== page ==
Iris: Discussion Question 1
Every human soul has seen, perhaps even before their birth, pure forms, such as justice, temperance, beauty, and all the great moral qualities which we hold in honor. We are moved toward what is good by the faint memory of these forms, simple and calm and blessed, which we saw once in a pure, clear light, being purer ourselves. . . .
We need to believe in something divine, without the need of God -- something we might call “love,” “goodness.” As the psalm says, “Whither shall I go from thy spirit? Whither shall I flee from thy presence? If I ascend unto heaven, thou art there. If I make my bed in hell, behold, thou art there. If I take the wings of the morning and dwell in the uttermost parts of the sea, even there shall thy hand lead me, thy right hand shall hold me.”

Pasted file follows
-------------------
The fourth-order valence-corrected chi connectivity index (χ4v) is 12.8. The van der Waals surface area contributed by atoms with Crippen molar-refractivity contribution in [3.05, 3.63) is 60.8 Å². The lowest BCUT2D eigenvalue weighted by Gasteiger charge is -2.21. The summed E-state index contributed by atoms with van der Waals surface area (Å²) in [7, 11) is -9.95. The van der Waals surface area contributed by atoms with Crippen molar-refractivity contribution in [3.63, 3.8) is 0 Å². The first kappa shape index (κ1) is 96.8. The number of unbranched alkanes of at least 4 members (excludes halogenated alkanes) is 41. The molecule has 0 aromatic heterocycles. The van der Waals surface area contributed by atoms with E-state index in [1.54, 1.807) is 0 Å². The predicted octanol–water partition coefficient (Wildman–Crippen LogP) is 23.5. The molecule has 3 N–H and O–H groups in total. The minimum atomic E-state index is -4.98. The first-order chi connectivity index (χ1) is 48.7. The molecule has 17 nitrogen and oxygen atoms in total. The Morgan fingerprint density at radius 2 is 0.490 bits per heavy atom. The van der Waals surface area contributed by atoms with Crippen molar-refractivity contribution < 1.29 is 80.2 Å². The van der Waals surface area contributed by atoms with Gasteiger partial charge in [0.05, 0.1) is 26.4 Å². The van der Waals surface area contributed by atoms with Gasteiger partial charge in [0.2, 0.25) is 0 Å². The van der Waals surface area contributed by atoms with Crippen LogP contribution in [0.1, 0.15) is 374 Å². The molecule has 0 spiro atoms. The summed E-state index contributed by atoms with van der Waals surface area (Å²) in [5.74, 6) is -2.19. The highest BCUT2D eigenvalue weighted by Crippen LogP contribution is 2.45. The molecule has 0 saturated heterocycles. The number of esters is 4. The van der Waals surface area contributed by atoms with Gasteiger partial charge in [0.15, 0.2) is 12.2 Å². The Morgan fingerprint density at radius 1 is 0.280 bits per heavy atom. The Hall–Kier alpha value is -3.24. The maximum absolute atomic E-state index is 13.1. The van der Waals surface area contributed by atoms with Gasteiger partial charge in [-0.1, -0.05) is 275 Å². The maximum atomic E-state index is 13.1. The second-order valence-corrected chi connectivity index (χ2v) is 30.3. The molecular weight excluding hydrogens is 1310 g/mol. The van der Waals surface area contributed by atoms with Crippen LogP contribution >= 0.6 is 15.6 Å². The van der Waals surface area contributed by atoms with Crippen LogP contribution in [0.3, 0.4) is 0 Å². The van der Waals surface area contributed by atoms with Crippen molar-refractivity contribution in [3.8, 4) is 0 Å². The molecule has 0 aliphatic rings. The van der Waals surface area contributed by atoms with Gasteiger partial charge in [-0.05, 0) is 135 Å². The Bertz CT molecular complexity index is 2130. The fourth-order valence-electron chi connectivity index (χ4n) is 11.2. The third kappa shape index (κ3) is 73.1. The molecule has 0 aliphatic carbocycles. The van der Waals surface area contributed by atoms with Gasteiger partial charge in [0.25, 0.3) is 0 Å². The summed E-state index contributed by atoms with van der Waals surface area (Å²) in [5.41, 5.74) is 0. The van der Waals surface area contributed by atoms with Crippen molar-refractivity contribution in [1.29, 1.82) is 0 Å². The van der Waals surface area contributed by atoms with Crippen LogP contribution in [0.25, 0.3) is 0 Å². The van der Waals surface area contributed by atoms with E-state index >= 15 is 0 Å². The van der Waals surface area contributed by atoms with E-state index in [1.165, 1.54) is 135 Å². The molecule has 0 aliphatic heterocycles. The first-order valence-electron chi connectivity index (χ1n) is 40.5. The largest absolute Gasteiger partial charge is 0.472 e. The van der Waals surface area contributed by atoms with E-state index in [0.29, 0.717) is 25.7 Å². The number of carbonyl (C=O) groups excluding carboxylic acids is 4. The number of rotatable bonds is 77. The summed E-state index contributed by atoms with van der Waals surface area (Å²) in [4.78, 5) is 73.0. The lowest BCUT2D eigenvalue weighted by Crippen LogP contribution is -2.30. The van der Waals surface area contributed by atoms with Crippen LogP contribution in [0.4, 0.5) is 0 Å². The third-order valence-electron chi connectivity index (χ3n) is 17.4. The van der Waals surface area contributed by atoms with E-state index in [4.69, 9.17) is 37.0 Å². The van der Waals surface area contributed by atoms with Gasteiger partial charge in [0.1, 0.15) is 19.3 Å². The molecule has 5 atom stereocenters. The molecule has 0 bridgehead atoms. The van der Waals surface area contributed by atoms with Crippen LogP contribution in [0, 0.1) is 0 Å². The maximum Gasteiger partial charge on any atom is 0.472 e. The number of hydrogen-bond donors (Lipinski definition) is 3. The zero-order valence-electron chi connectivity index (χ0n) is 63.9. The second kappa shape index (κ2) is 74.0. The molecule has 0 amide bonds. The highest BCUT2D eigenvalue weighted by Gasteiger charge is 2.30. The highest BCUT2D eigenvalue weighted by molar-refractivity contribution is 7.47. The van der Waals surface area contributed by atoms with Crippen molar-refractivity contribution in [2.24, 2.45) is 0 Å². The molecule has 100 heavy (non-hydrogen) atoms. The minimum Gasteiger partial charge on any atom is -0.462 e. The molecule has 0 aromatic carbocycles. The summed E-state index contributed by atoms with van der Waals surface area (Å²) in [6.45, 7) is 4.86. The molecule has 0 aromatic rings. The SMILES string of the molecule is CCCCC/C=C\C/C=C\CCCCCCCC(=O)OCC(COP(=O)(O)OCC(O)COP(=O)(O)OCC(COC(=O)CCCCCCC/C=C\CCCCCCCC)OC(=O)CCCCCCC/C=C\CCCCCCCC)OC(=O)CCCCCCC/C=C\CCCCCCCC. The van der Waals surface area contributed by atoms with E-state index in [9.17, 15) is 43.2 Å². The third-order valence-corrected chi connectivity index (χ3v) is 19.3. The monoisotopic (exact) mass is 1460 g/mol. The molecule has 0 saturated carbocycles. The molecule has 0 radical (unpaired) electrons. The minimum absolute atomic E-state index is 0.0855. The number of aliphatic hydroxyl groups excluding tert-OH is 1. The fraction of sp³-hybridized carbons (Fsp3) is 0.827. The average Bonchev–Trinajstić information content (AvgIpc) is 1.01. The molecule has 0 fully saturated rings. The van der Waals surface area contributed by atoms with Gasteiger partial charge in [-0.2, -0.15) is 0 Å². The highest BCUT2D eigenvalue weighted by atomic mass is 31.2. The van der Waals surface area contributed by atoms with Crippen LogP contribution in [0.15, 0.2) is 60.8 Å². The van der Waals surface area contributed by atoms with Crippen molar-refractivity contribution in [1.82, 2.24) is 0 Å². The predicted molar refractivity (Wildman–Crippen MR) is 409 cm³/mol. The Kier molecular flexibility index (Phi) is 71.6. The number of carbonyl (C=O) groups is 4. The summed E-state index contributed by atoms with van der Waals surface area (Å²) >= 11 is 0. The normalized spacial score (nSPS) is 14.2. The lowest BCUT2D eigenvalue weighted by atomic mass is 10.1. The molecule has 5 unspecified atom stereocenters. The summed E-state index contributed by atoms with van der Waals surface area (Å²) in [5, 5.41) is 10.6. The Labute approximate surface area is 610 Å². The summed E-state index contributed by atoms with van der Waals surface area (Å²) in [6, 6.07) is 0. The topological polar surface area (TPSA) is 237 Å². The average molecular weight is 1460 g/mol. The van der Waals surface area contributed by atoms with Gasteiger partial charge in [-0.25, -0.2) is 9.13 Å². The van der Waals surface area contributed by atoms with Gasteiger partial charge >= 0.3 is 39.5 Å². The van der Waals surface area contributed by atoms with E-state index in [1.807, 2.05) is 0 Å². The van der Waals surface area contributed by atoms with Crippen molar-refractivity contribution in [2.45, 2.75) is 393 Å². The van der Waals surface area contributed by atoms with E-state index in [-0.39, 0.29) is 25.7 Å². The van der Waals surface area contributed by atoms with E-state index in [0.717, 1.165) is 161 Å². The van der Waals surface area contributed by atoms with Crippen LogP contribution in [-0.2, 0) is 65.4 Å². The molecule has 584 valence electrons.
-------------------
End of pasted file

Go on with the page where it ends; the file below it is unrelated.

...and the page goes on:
-- Iris Murdock
[We are in] “a state of grace, something to be shared”
-- The character of John Bayley (Iris Murdock’s husband) in “Iris”
on your reading of Erikson – as described and discussed by Fuller –
write a paragraph or two on whether
and how you think Erikson would characterize John Bayley’s struggle in terms of the final life-stage. Be prepared to discuss this in class.